South Dakota Supreme Court Rules Property Owners not Entitled to Compensation for Severe Damage to their Home Inflicted by Police During a Law Enforcement Operation
On February 10, in Hamen v. Hamlin County, the Supreme Court of South Dakota ruled that the government is not liable for police destruction of citizens’ property under Article VI, Section 13 of the state constitution, which requires payment of “just compensation” when the private property is “taken for public use, or damaged.” The case is one of a long series of rulings in which state and federal courts have held that the government is not required to pay takings compensation in cases where law enforcement operations damage or destroy private property. Robert Thomas, a leading commentator on takings law, has a helpful summary of the case at the Inverse Condemnation blog.
As Thomas notes, the case arose because the police were under the mistaken impression that Gary Hamen, a suspected wanted in connection with various crimes, was holed up in his parents’ mobile home. They thereby proceeded to inflict some $18,000 in damage on the home, in the process of trying to force Gary to come out and surrender (which, of course, he could not do because he wasn’t actually there in the first place). Despite the massive damage inflicted on the home of the completely innocent Hamens (the authorities do not allege that the parents had any role in their son’s alleged criminal activities), the Court ruled that no compensation was owed under the Takings and Damagings Clauses of the state constitution.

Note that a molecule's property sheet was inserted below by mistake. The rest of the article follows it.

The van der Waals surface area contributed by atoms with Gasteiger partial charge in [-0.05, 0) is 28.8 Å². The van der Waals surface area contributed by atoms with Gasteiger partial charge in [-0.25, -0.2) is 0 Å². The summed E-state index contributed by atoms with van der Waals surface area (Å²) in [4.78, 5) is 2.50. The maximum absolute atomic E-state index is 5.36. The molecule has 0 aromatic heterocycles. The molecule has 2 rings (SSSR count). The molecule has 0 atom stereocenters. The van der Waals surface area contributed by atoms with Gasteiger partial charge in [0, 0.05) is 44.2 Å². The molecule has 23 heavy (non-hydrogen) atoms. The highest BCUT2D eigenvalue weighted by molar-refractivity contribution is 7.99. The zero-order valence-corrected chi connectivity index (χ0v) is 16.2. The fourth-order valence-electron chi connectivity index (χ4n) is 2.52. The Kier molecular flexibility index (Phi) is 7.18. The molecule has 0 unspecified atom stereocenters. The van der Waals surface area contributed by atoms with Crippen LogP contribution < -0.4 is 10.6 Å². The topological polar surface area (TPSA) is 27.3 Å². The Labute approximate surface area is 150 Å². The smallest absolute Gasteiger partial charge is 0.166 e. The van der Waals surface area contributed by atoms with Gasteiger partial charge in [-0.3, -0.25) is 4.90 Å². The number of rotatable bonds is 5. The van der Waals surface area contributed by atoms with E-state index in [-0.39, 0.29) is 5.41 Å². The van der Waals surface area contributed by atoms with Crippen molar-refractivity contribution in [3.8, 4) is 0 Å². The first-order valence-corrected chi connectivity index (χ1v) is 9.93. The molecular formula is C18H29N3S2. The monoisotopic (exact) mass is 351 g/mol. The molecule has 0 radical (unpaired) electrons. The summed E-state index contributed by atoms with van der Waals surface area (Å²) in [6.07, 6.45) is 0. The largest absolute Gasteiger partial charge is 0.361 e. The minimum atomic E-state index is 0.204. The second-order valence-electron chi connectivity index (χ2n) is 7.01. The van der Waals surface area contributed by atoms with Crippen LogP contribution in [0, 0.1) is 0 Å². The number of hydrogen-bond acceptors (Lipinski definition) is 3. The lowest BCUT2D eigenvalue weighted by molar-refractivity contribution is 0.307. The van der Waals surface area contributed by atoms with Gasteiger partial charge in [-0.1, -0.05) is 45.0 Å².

The standard rationale for this result, also adopted in Hamen, is that there is no taking in cases where the government is exercising its “police power,” which is what law enforcement agencies do when they destroy property in the process of pursuing suspects and other similar activities. The police power is thereby distinguished from the use of “eminent domain” to seize property for some “public use” by condemnation. As the South Dakota Supreme Court put it:
[W]e join the courts that have denied a right of compensation by eminent domain when law enforcement damages private property while executing a warrant or pursuing a fleeing felon. Courts which have denied compensation under similar eminent domain provisions of their state constitutions have properly applied “the framework established by [their] constitution” that a taking or damage claim arises from a public use function, rather than a police power function.
I criticized that rationale in a post analyzing the 2019 Tenth Circuit decision in Lech v. Jackson, which ruled there was no taking, under the federal Constitutoion, in a case where the police destroyed an innocent family’s home in the process of pursuing a suspected shoplifter:
The distinction between “police power” and “eminent domain”—with only the latter leading to a taking—is a false dichotomy. In many situations, courts have ruled that a taking has occurred even if the government did not try to use eminent domain—its authority to formally condemn private pr
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